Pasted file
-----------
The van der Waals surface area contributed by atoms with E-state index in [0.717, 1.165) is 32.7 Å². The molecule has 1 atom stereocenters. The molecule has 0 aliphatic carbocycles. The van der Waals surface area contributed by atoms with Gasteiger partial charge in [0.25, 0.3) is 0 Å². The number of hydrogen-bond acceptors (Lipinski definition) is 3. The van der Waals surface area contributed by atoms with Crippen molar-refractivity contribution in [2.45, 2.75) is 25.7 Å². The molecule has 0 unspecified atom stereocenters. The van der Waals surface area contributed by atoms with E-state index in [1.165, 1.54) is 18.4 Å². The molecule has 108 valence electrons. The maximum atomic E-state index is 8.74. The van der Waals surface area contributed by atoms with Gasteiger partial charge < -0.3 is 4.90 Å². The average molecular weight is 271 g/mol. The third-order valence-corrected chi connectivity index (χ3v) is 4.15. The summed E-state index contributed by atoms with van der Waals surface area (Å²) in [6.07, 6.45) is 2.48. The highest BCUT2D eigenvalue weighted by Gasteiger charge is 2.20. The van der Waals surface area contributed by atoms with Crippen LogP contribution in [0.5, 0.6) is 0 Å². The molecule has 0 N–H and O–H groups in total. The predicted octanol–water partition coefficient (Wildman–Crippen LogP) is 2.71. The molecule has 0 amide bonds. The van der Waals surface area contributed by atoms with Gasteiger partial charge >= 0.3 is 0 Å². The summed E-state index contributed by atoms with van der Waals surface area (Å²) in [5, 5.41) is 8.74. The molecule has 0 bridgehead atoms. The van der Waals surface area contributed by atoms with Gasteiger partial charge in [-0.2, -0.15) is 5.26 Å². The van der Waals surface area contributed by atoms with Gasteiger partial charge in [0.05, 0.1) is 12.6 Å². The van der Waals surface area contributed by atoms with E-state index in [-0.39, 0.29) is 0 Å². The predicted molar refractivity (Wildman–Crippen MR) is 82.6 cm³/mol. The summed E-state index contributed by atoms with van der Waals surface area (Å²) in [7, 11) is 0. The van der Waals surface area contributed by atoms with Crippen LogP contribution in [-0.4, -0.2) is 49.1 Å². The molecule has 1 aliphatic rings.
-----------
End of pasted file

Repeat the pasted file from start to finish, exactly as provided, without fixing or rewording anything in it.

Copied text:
The van der Waals surface area contributed by atoms with E-state index in [0.717, 1.165) is 32.7 Å². The molecule has 1 atom stereocenters. The molecule has 0 aliphatic carbocycles. The van der Waals surface area contributed by atoms with Gasteiger partial charge in [0.25, 0.3) is 0 Å². The number of hydrogen-bond acceptors (Lipinski definition) is 3. The van der Waals surface area contributed by atoms with Crippen molar-refractivity contribution in [2.45, 2.75) is 25.7 Å². The molecule has 0 unspecified atom stereocenters. The van der Waals surface area contributed by atoms with E-state index in [1.165, 1.54) is 18.4 Å². The molecule has 108 valence electrons. The maximum atomic E-state index is 8.74. The van der Waals surface area contributed by atoms with Gasteiger partial charge < -0.3 is 4.90 Å². The average molecular weight is 271 g/mol. The third-order valence-corrected chi connectivity index (χ3v) is 4.15. The summed E-state index contributed by atoms with van der Waals surface area (Å²) in [6.07, 6.45) is 2.48. The highest BCUT2D eigenvalue weighted by Gasteiger charge is 2.20. The van der Waals surface area contributed by atoms with Crippen LogP contribution in [0.5, 0.6) is 0 Å². The molecule has 0 N–H and O–H groups in total. The predicted octanol–water partition coefficient (Wildman–Crippen LogP) is 2.71. The molecule has 0 amide bonds. The van der Waals surface area contributed by atoms with Gasteiger partial charge >= 0.3 is 0 Å². The summed E-state index contributed by atoms with van der Waals surface area (Å²) in [5, 5.41) is 8.74. The molecule has 0 bridgehead atoms. The van der Waals surface area contributed by atoms with Gasteiger partial charge in [-0.2, -0.15) is 5.26 Å². The van der Waals surface area contributed by atoms with Gasteiger partial charge in [0.05, 0.1) is 12.6 Å². The van der Waals surface area contributed by atoms with E-state index in [-0.39, 0.29) is 0 Å². The predicted molar refractivity (Wildman–Crippen MR) is 82.6 cm³/mol. The summed E-state index contributed by atoms with van der Waals surface area (Å²) in [7, 11) is 0. The van der Waals surface area contributed by atoms with Crippen LogP contribution in [-0.4, -0.2) is 49.1 Å². The molecule has 1 aliphatic rings.